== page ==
When you want to make jokes about cancellation, Fox is the go-to-punchline. (Failure jokes are reserved for NBC.)
Fox famously canceled Arrested Development, Firefly, Futurama, and Family Guy.
But then Fox went soft.
It gave Terminator: The Sarah Conner Chronicles a second season, and then the following year gave Dollhouse a second season. It not only resurrected Family Guy but gave its creator, Seth McFarlane, two more shows as penance. And then despite the fact that Fringe has had three seasons of so-so to dismal ratings, it gave Fringe yet another season.
Has Fox returned to its evil, show-killing ways? Not quite. Remember, Fox is a business, not an arts foundation that rewards quality programming.
1. Each show was given a fair shake: Lie to Me got three seasons, all without ever making much of a dent on ratings or national conversations. Human Target got two seasons and underwent a massive revamp — changing the music, adding thinly written female characters, butchering the theme song — that didn’t do anything to improve the ratings. Breaking In not only premiered after American Idol and squandered the lead-in, it was such a generic sitcom that people forget it when listing generic sitcoms (Happy Endings, Perfect Couples, Mad Love …)
Chicago Code is the most painful cancellation here. It was by far the best show canceled this spring. But it never found a true audience with the young demographic, despite considerable promotion during the football season. And Chicago Code never had the sort of critical cheerleading that creator Shawn Ryan’s other show, Terriers, got. Critics were too busy picking at the small flaws (like the not-quite-believable undercover cop) or comparing it to the stellar fifth season of The Shield to really fight for it.
In other words, these shows weren’t treated like Firefly or Futurama — or the most part, no batting them around different time slots, no showing episodes radically out of order.
2. It’s very rare that a show “finds an audience.” Everyone points to Seinfeld and Cheers. They had bad ratings in their first season, then became network flagships that dominated the competition. But Cheers and Seinfeld were a long time ago. Try to point to a more recent example from the new media landscape — with TiVos and torrents — and you can’t do it. Sure Bones, The Office, and How I Met Your Mother grew quite a bit after their first-season struggles, but those never had dismal ratings. Unlike Mother, Brittany Spears guest starring on the canceled shows won’t be enough to save them.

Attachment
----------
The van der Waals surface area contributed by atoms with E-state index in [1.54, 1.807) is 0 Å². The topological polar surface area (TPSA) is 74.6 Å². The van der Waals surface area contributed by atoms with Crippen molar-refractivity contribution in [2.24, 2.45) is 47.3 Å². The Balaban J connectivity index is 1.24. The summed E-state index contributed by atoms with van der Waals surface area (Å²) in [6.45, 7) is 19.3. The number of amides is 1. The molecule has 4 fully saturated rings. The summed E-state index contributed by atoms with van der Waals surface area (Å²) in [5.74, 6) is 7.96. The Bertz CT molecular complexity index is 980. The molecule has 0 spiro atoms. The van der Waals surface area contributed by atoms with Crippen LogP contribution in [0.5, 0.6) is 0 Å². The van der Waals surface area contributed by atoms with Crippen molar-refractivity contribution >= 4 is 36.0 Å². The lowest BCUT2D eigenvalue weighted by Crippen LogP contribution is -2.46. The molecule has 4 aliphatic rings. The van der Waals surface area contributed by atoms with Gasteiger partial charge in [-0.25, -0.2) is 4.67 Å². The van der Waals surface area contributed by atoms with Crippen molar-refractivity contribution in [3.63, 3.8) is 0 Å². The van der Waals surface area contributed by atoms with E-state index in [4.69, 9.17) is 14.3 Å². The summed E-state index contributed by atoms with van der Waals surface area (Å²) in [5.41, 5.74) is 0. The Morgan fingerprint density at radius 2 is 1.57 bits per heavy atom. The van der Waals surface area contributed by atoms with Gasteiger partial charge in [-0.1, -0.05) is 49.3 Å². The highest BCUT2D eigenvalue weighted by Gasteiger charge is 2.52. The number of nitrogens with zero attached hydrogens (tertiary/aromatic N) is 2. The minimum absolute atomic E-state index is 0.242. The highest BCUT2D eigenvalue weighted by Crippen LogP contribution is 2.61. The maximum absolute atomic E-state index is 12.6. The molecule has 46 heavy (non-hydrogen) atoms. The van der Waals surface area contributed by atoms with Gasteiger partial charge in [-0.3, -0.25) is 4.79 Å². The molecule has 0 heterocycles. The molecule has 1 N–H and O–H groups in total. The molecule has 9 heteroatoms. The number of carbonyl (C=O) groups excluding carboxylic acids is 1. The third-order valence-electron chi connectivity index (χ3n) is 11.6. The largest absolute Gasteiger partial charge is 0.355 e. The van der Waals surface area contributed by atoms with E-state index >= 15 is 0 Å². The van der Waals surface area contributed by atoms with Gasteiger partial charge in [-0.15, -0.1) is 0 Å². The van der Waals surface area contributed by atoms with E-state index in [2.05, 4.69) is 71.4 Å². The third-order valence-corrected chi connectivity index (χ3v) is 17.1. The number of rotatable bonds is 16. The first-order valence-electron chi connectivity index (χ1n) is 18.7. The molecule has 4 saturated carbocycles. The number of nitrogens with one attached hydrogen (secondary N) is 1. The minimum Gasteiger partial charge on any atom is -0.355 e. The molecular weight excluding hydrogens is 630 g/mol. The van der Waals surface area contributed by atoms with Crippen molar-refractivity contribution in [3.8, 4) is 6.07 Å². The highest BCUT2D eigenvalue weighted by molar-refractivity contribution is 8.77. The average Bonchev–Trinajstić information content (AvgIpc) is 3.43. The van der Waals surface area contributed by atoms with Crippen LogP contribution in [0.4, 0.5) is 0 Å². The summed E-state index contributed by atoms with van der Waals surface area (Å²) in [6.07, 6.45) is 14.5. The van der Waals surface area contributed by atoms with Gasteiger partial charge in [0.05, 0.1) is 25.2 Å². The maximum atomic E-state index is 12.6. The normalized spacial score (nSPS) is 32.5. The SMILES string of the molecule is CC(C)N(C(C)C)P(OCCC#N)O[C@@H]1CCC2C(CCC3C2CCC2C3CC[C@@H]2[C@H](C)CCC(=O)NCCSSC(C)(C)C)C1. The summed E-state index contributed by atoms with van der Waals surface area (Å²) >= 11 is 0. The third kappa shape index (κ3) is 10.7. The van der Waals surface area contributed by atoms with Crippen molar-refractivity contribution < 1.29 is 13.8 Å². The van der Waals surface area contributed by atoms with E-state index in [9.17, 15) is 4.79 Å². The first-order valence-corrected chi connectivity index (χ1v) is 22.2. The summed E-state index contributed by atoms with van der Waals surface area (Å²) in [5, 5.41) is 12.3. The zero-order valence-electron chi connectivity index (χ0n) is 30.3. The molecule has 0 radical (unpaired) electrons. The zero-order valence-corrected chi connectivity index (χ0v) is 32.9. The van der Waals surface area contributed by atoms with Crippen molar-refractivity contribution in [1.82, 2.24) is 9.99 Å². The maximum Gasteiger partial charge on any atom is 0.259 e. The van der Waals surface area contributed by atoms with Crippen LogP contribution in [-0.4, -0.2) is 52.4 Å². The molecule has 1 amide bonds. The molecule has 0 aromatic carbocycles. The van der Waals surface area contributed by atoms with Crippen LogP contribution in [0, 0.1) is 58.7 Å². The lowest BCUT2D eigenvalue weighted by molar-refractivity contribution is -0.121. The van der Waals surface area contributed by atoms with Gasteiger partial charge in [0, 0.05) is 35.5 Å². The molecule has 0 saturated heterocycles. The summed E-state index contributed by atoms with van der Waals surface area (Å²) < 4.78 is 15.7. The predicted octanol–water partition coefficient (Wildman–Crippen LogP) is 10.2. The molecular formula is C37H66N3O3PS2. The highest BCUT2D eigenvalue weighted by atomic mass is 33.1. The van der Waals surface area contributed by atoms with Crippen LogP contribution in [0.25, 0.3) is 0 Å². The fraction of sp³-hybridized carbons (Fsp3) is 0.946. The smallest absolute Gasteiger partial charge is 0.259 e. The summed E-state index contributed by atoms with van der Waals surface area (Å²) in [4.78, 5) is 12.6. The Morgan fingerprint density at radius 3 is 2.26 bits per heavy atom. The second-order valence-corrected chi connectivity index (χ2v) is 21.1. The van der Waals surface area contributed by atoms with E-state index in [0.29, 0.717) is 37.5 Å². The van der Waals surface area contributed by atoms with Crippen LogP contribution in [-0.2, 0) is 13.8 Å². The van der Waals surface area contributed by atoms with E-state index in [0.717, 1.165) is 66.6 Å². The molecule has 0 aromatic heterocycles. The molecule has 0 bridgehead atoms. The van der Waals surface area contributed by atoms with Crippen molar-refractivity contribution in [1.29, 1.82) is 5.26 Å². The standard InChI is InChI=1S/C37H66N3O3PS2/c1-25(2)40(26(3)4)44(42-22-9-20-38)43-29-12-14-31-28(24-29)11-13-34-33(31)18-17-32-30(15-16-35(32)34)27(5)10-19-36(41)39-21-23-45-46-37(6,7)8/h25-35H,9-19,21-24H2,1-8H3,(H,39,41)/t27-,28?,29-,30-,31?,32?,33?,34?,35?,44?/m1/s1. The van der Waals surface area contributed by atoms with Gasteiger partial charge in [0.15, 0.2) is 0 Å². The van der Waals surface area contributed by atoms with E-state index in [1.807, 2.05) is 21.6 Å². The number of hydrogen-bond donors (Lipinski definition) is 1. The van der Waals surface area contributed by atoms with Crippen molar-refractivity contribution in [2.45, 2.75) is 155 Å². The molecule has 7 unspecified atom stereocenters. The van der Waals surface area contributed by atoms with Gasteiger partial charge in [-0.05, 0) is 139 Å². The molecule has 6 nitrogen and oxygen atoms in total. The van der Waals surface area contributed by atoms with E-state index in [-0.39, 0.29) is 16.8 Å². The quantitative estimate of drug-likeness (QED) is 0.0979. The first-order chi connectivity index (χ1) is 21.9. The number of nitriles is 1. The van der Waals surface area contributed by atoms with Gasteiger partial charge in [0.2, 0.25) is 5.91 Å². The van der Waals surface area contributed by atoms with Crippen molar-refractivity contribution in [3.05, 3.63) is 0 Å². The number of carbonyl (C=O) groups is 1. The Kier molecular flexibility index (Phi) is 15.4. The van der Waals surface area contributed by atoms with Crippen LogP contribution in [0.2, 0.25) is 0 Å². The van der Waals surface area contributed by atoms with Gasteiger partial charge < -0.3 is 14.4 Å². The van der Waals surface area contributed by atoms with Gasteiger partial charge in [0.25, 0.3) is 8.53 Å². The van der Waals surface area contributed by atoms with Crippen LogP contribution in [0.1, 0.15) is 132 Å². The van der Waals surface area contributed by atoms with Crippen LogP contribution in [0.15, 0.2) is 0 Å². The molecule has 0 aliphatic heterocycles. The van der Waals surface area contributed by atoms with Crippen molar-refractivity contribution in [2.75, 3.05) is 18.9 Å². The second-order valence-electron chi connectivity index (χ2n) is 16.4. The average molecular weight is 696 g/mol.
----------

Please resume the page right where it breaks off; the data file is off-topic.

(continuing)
3. Fox is a risk-taking network. Date a lot of dangerous guys, in other words, and expect a lot of breakups. Many of the shows the network cancels — especially Breaking In — were crazy ideas that had a slim chance of succeeding on a network. But that’s a point in Fox’s favor. It gave these shows a chance — even for 13 episodes — to show what it could do. For all the flack Fox gets for canceling Firefly, greenlighting a show about sci-fi outlaw cowboys flying around in space is insane.
4. Fox is a highly rated network. The best place for your
beloved show with a niche audience? NBC. NBC doesn’t expect good
ratings. It’s thankful just to be on television. But thanks to American
Idol, Fox regularly dominates Nielsen ratings. While NBC will keep a show
like Community on for a while (because its replacement might have even
worse ratings), Fox’s expectations for levels of success are much,
much higher. Sure, it makes enough money to renew these shows out of the
goodness of its heart. But why let squeaky wheels slow it down? As NBC found
back when it lost Friends and Seinfeld, the fastest way to lose dominance is to
only have a few strong-performing shows. Your junior varsity performers have to
be darn good as well.
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